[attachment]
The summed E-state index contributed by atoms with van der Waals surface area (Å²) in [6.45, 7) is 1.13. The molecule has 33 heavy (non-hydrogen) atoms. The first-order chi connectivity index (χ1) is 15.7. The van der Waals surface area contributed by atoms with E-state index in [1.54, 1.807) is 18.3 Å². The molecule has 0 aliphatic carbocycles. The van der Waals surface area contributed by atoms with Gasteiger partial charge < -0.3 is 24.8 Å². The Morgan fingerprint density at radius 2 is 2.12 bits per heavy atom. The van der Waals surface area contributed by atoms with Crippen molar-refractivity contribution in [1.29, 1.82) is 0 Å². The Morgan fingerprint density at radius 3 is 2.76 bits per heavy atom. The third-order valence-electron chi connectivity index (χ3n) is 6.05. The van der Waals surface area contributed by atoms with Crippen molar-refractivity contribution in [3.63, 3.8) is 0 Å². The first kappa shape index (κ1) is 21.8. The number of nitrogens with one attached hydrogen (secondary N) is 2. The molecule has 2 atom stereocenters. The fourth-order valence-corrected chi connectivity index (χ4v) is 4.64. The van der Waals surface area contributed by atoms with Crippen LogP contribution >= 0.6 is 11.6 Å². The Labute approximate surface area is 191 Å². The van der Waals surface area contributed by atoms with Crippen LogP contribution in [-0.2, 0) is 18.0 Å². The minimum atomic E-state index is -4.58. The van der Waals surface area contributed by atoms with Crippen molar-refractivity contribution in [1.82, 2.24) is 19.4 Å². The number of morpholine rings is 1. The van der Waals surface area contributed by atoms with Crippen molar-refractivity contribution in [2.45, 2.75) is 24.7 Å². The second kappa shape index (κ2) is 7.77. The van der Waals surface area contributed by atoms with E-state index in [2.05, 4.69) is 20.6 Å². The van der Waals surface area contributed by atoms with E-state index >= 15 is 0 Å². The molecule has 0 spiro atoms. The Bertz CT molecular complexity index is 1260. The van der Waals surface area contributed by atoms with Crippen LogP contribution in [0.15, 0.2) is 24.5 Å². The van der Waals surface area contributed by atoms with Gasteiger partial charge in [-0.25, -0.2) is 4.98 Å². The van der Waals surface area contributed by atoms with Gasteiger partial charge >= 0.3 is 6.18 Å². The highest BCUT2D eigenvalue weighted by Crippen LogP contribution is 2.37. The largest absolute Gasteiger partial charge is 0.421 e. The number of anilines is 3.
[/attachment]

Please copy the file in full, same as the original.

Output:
The summed E-state index contributed by atoms with van der Waals surface area (Å²) in [6.45, 7) is 1.13. The molecule has 33 heavy (non-hydrogen) atoms. The first-order chi connectivity index (χ1) is 15.7. The van der Waals surface area contributed by atoms with E-state index in [1.54, 1.807) is 18.3 Å². The molecule has 0 aliphatic carbocycles. The van der Waals surface area contributed by atoms with Gasteiger partial charge < -0.3 is 24.8 Å². The Morgan fingerprint density at radius 2 is 2.12 bits per heavy atom. The van der Waals surface area contributed by atoms with Crippen molar-refractivity contribution in [1.29, 1.82) is 0 Å². The Morgan fingerprint density at radius 3 is 2.76 bits per heavy atom. The third-order valence-electron chi connectivity index (χ3n) is 6.05. The van der Waals surface area contributed by atoms with Crippen molar-refractivity contribution in [3.63, 3.8) is 0 Å². The first kappa shape index (κ1) is 21.8. The number of nitrogens with one attached hydrogen (secondary N) is 2. The molecule has 2 atom stereocenters. The fourth-order valence-corrected chi connectivity index (χ4v) is 4.64. The van der Waals surface area contributed by atoms with Crippen LogP contribution >= 0.6 is 11.6 Å². The Labute approximate surface area is 191 Å². The van der Waals surface area contributed by atoms with Crippen LogP contribution in [-0.2, 0) is 18.0 Å². The minimum atomic E-state index is -4.58. The van der Waals surface area contributed by atoms with Crippen molar-refractivity contribution in [1.82, 2.24) is 19.4 Å². The number of morpholine rings is 1. The van der Waals surface area contributed by atoms with Crippen molar-refractivity contribution in [2.45, 2.75) is 24.7 Å². The second kappa shape index (κ2) is 7.77. The van der Waals surface area contributed by atoms with E-state index in [2.05, 4.69) is 20.6 Å². The van der Waals surface area contributed by atoms with E-state index >= 15 is 0 Å². The molecule has 0 spiro atoms. The Bertz CT molecular complexity index is 1260. The van der Waals surface area contributed by atoms with Crippen LogP contribution in [0.15, 0.2) is 24.5 Å². The van der Waals surface area contributed by atoms with Gasteiger partial charge in [-0.25, -0.2) is 4.98 Å². The van der Waals surface area contributed by atoms with Gasteiger partial charge >= 0.3 is 6.18 Å². The highest BCUT2D eigenvalue weighted by Crippen LogP contribution is 2.37. The largest absolute Gasteiger partial charge is 0.421 e. The number of anilines is 3.